When collecting, analyzing and reporting data, the district team should connect with diverse stakeholders. Strategize about the best ways to include the entire school community in evaluation efforts, including decision makers, teachers working with students of diverse developmental capabilities, custodial and food service staff, parents and students. Moreover, be clear about the expectations for the collection of any new data and how the data will be used to improve the program.
Engage students, families, staff and the broader public with annual reports that:
- Acknowledge staff, such as through co-workers’ or students’ words of praise;
- Announce positive student outcomes;
- Credit relevant team members, staff or partners with their roles in success; and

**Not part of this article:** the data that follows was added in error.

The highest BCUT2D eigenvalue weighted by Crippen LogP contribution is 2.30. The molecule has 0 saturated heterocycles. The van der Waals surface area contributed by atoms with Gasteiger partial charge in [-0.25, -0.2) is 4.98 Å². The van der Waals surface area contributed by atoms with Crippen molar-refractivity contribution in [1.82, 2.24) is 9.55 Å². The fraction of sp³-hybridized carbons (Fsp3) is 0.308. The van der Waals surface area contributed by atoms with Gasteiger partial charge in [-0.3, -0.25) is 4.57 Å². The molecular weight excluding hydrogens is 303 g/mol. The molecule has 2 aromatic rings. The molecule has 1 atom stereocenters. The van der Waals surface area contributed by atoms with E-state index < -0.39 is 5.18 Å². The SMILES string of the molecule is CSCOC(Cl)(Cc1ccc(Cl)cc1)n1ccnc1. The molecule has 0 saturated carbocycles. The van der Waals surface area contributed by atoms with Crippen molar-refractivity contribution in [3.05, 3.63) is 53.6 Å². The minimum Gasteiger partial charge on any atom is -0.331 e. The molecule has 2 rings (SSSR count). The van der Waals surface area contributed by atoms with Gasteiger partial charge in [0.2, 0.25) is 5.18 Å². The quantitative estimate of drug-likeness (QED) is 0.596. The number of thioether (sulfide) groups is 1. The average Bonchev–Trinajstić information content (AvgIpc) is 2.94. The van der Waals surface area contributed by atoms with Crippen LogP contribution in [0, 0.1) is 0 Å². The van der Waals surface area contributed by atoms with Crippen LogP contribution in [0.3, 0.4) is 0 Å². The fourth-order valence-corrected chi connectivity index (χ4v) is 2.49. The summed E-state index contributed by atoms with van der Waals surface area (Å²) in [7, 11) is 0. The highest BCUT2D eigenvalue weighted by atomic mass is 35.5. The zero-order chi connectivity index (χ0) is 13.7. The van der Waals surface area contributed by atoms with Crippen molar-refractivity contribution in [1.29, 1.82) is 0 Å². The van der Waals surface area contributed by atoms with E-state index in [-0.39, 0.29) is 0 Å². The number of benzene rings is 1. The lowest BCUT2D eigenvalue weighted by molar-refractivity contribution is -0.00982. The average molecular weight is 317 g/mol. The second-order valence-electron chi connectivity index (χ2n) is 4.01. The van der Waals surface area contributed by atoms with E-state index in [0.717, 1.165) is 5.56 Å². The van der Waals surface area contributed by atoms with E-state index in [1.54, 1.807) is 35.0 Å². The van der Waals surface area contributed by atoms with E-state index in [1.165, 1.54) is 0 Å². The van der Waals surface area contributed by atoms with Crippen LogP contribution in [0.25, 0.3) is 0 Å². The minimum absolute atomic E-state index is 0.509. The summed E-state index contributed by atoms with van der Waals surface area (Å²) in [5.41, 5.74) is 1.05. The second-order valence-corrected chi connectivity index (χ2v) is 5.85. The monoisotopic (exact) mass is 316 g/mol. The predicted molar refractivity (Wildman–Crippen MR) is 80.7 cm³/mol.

- Explain program growth through coordinated quality improvement.
Finally, consider sharing press releases or promotional materials with district leaders, partners and local media outlets to acknowledge successes, generate positive coverage and build enthusiasm.
Evaluation supports a smooth transition
As Meriden Public Schools in Meriden, Conn., transitioned to “grab and go” and vending models, the superintendent and director of food and nutrition services explained to stakeholders that they aimed to:
- Evaluate positive outcomes of increased school breakfast participation;
- Obtain positive and negative feedback regarding participation in, and support of, the program; and
- Determine action steps for improvement.
With a district food services staff member on-site “every day until we were confident the [school-level cafeteria] staff could handle it alone,” they ensured that schools were satisfied with program logistics. Additionally, the district relied on a strong labor-management partnership and surveys of parents, students and teachers to make small changes and accommodate the needs of specific buildings and staff, such as adjusting the location of “grab and go” carts.